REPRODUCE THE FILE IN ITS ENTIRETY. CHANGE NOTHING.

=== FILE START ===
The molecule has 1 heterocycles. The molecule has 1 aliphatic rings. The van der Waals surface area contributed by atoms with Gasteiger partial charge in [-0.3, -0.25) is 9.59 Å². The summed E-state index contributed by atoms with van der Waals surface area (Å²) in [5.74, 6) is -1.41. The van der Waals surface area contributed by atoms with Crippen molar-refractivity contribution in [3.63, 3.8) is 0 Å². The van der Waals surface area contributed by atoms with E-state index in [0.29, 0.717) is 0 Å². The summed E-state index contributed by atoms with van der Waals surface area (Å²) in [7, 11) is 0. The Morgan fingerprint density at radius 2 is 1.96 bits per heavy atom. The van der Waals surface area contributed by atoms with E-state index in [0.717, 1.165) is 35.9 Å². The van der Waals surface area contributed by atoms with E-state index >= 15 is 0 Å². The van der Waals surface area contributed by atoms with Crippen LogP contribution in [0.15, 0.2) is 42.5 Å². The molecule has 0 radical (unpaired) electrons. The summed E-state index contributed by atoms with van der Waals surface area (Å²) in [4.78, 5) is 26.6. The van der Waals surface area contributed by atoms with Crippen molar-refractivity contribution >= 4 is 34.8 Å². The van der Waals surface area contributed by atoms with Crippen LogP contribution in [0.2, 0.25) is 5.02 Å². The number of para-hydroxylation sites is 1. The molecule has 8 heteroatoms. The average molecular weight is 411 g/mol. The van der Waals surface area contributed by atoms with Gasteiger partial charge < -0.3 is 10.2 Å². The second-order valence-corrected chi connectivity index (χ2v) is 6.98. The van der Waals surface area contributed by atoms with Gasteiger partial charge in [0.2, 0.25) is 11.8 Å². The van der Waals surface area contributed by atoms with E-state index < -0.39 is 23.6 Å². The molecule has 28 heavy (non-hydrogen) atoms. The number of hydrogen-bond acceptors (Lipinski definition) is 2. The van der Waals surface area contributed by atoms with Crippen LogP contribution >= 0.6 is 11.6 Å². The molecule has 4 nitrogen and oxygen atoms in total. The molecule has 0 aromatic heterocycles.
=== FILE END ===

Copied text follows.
The molecule has 1 heterocycles. The molecule has 1 aliphatic rings. The van der Waals surface area contributed by atoms with Gasteiger partial charge in [-0.3, -0.25) is 9.59 Å². The summed E-state index contributed by atoms with van der Waals surface area (Å²) in [5.74, 6) is -1.41. The van der Waals surface area contributed by atoms with Crippen molar-refractivity contribution in [3.63, 3.8) is 0 Å². The van der Waals surface area contributed by atoms with E-state index in [0.29, 0.717) is 0 Å². The summed E-state index contributed by atoms with van der Waals surface area (Å²) in [7, 11) is 0. The Morgan fingerprint density at radius 2 is 1.96 bits per heavy atom. The van der Waals surface area contributed by atoms with E-state index in [0.717, 1.165) is 35.9 Å². The van der Waals surface area contributed by atoms with E-state index >= 15 is 0 Å². The van der Waals surface area contributed by atoms with Crippen LogP contribution in [0.15, 0.2) is 42.5 Å². The molecule has 0 radical (unpaired) electrons. The summed E-state index contributed by atoms with van der Waals surface area (Å²) in [4.78, 5) is 26.6. The van der Waals surface area contributed by atoms with Crippen molar-refractivity contribution >= 4 is 34.8 Å². The van der Waals surface area contributed by atoms with Crippen LogP contribution in [0.2, 0.25) is 5.02 Å². The number of para-hydroxylation sites is 1. The molecule has 8 heteroatoms. The average molecular weight is 411 g/mol. The van der Waals surface area contributed by atoms with Gasteiger partial charge < -0.3 is 10.2 Å². The second-order valence-corrected chi connectivity index (χ2v) is 6.98. The van der Waals surface area contributed by atoms with Gasteiger partial charge in [0.2, 0.25) is 11.8 Å². The van der Waals surface area contributed by atoms with E-state index < -0.39 is 23.6 Å². The molecule has 28 heavy (non-hydrogen) atoms. The number of hydrogen-bond acceptors (Lipinski definition) is 2. The van der Waals surface area contributed by atoms with Crippen LogP contribution >= 0.6 is 11.6 Å². The molecule has 4 nitrogen and oxygen atoms in total. The molecule has 0 aromatic heterocycles.